This is Lecture 2 of 25
Features Game Theory and Tournament Species – Pair Bonding Species
This is Lecture 2 of 25
Features Game Theory and Tournament Species – Pair Bonding Species
The first ten Amendments are known as the Bill of Rights, which (supposedly) protect all American citizens from abuse by government. But, despite the intention of the originators of these protections, “rights” have been denied, twisted and interpreted to “benefit” the decidedly unequal social hierarchy / class system that is the United States.
CIVIL RIGHTS is a magic word concept that carries all sorts of social and legal messages, that are repeated over and over again by media, bureaucrats, Congresspersons, the President, judges – and citizens. “Rights” are a political and legal illusion, open to perversion, lies and misapplication: Does anyone truly believe that a poor person has any comparable “value” to American society and the state? This is how rights are applied: by wealth, social standing and influence.
I’ve included the Bill of Rights in this post as reference for the most sinister practice I have yet come across in the “Injustice System” – questionnaires “invented” by psychologists and sociologists, that use algorithms to “crunch” the (highly)questionable information provided by “suspects” “accused” “convicted” citizens which are then used to determine the particular “judgements” made about their “future crimes”
Congress of the United States begun and held at the City of New-York, on Wednesday the fourth of March, one thousand seven hundred and eighty nine.
THE Conventions of a number of the States, having at the time of their adopting the Constitution, expressed a desire, in order to prevent misconstruction or abuse of its powers, that further declaratory and restrictive clauses should be added: And as extending the ground of public confidence in the Government, will best ensure the beneficent ends of its institution.
RESOLVED by the Senate and House of Representatives of the United States of America, in Congress assembled, two thirds of both Houses concurring, that the following Articles be proposed to the Legislatures of the several States, as amendments to the Constitution of the United States, all, or any of which Articles, when ratified by three fourths of the said Legislatures, to be valid to all intents and purposes, as part of the said Constitution; viz.
ARTICLES in addition to, and Amendment of the Constitution of the United States of America, proposed by Congress, and ratified by the Legislatures of the several States, pursuant to the fifth Article of the original Constitution.
Congress shall make no law respecting an establishment of religion, or prohibiting the free exercise thereof; or abridging the freedom of speech, or of the press, or the right of the people peaceably to assemble, and to petitition the Government for a redress of grievances. Many religious organizations in the U.S. have as their primary goal, the overturning of this injunction against the establishment of a state religion.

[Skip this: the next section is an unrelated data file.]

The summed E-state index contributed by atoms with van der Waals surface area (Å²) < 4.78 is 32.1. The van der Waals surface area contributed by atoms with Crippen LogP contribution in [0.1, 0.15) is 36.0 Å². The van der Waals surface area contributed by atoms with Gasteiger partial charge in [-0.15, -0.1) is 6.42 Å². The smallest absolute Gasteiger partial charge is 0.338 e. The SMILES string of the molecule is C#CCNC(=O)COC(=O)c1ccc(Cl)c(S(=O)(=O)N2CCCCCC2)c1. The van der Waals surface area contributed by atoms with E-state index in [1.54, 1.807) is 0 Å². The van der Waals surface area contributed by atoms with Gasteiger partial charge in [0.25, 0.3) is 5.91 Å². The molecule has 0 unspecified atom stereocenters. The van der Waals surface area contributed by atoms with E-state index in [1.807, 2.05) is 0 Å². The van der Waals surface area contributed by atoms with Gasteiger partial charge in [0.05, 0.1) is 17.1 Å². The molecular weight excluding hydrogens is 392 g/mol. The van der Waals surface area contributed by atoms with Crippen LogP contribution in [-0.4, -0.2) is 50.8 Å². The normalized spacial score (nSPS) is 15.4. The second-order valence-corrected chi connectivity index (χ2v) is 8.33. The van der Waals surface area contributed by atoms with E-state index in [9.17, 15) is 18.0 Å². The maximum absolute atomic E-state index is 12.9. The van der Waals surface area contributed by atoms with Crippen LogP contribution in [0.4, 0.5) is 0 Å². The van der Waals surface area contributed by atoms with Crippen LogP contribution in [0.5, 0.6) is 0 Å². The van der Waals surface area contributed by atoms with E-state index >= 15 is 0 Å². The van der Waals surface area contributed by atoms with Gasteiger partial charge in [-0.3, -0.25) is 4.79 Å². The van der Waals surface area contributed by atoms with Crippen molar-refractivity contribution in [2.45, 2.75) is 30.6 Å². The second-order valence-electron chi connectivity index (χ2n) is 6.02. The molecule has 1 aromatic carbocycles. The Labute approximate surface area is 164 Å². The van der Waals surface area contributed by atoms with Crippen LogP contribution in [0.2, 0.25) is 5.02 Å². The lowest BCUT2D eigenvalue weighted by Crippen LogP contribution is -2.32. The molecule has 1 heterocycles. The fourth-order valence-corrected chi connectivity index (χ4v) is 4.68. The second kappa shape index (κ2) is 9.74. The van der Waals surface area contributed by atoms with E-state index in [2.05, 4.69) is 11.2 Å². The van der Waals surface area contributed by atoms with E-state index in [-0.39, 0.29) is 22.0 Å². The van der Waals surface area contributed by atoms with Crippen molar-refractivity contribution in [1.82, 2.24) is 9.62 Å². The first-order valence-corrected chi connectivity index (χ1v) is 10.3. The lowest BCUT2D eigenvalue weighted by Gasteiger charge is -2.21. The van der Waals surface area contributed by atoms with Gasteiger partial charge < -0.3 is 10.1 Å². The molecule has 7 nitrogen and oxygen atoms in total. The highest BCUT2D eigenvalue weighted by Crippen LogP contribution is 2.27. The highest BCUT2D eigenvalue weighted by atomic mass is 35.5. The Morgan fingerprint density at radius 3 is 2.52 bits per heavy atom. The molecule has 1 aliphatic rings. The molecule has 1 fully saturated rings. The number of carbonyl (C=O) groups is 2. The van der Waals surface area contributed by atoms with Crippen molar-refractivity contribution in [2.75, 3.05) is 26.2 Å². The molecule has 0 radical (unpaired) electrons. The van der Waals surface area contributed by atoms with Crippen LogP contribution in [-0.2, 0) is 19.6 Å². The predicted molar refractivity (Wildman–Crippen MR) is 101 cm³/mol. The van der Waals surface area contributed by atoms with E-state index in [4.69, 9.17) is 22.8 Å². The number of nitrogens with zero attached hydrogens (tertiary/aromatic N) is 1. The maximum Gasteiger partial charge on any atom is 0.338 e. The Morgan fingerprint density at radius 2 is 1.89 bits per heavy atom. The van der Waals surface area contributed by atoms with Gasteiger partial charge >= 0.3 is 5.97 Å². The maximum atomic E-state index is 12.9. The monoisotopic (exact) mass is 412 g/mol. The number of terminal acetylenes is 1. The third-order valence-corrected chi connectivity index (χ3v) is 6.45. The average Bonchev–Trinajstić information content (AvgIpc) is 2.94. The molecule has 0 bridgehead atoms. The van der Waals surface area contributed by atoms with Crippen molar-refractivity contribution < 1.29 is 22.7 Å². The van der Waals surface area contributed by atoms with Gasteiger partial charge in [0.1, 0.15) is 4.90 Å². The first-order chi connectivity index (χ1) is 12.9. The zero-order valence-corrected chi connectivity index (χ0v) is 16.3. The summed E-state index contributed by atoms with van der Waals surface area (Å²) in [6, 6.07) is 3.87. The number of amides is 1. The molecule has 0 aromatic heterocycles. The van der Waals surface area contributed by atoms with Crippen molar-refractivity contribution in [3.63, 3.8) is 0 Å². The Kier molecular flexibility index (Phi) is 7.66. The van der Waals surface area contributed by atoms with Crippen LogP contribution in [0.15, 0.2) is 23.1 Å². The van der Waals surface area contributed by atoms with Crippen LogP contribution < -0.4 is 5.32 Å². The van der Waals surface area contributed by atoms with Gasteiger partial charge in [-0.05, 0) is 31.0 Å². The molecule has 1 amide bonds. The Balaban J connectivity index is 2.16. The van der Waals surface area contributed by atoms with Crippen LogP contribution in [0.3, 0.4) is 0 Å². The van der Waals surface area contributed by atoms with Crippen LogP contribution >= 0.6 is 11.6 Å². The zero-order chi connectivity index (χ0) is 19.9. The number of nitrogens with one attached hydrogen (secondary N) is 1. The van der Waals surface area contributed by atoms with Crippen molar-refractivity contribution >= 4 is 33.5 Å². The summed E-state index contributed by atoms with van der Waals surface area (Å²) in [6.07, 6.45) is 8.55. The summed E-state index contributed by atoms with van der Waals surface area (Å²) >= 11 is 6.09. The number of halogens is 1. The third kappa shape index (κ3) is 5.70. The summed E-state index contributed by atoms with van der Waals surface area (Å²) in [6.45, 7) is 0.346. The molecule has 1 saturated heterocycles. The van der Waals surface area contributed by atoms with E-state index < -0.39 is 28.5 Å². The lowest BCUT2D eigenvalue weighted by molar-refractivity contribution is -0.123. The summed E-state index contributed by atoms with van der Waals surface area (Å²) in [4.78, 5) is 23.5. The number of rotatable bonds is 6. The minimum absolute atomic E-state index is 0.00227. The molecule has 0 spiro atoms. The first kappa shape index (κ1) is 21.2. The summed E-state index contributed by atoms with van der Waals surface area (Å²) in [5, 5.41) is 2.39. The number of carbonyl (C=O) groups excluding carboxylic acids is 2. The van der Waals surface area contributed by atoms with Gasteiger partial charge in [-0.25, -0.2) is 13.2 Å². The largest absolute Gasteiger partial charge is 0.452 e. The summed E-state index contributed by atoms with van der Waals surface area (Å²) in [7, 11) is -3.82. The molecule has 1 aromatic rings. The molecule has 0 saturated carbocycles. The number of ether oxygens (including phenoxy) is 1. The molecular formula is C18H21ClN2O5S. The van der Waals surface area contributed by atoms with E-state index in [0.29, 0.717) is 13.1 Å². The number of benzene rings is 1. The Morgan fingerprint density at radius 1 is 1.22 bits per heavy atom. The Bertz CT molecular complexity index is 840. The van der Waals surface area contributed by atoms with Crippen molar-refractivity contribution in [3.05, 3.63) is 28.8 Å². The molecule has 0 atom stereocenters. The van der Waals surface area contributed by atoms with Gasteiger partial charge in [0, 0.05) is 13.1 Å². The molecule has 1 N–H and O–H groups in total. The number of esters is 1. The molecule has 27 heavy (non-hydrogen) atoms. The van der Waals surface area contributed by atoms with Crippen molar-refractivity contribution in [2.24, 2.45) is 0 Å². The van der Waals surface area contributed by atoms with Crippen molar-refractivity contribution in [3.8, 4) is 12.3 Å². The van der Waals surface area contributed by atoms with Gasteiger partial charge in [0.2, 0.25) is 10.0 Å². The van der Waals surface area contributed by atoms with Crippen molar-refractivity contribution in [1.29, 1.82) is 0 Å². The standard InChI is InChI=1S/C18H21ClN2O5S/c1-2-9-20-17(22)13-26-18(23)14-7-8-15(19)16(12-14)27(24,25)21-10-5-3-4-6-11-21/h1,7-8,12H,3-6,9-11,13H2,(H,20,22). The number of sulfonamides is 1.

A well regulated Militia, being necessary to the security of a free State, the right of the people to keep and bear Arms, shall not be infringed.
No Soldier shall, in time of peace be quartered in any house, without the consent of the Owner; nor in time of war, but in a manner to be prescribed by law.
The right of the people to be secure in their persons, houses, papers, and effects, against unreasonable searches and seizures, shall not be violated, and no Warrants shall issue, but upon probable cause, supported by Oath or affirmation, and particularly describing the place to be searched, and the persons or things to be seized.
No person shall be held to answer for a capital, or otherwise infamous crime, unless on a presentment or indictment of a Grand Jury, except in cases arising in the land or naval forces, or in the Militia, when in actual service in time of War or public danger; nor shall any person be subject for the same offence to be twice put in jeopardy of life or limb; nor shall be compelled in any criminal case to be a witness against himself; nor be deprived of life, liberty, or property, without due process of law; nor shall private property be taken for public use without just compensation. (This protection is being trampled to death by the “assessments” created by social scientists and psychologists that have been used increasingly by the justice-court-incarceration system)
In all criminal prosecutions, the accused shall enjoy the right to a speedy and public trial, by an impartial jury of the State and district wherein the crime shall have been committed; which district shall have been previously ascertained by law, and to be informed of the nature and cause of the accusation; to be confronted with the witnesses against him; to have compulsory process for obtaining witnesses in his favor; and to have the assistance of counsel for his defense. 95 % of cases are “PLEA BARGAINS” coerced into acceptance by a system that imposes severe punishment for choosing a jury trial.
In Suits at common law, where the value in controversy shall exceed twenty dollars, the right of trial by jury shall be preserved, and no fact tried by a jury shall be otherwise reexamined in any Court of the United States, than according to the rules of common law.